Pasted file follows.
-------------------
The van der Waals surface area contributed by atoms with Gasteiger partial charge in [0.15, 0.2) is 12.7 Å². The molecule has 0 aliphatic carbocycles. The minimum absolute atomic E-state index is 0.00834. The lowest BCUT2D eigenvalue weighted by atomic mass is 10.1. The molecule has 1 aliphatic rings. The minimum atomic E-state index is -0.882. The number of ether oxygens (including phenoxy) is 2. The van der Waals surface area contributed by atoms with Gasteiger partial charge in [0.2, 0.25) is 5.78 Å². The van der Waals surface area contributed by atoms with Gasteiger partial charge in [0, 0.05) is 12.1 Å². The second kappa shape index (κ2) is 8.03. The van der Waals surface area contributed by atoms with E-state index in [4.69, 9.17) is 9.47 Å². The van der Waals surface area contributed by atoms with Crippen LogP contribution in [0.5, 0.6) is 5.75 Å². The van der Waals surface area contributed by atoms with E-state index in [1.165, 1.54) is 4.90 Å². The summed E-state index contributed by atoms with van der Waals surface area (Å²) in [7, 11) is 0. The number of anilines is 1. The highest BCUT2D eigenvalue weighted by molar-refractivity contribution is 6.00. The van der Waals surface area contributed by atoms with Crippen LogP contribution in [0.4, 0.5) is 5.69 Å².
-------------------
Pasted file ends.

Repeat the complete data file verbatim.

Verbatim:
The van der Waals surface area contributed by atoms with Gasteiger partial charge in [0.15, 0.2) is 12.7 Å². The molecule has 0 aliphatic carbocycles. The minimum absolute atomic E-state index is 0.00834. The lowest BCUT2D eigenvalue weighted by atomic mass is 10.1. The molecule has 1 aliphatic rings. The minimum atomic E-state index is -0.882. The number of ether oxygens (including phenoxy) is 2. The van der Waals surface area contributed by atoms with Gasteiger partial charge in [0.2, 0.25) is 5.78 Å². The van der Waals surface area contributed by atoms with Gasteiger partial charge in [0, 0.05) is 12.1 Å². The second kappa shape index (κ2) is 8.03. The van der Waals surface area contributed by atoms with E-state index in [4.69, 9.17) is 9.47 Å². The van der Waals surface area contributed by atoms with Crippen LogP contribution in [0.5, 0.6) is 5.75 Å². The van der Waals surface area contributed by atoms with E-state index in [1.165, 1.54) is 4.90 Å². The summed E-state index contributed by atoms with van der Waals surface area (Å²) in [7, 11) is 0. The number of anilines is 1. The highest BCUT2D eigenvalue weighted by molar-refractivity contribution is 6.00. The van der Waals surface area contributed by atoms with Crippen LogP contribution in [0.4, 0.5) is 5.69 Å².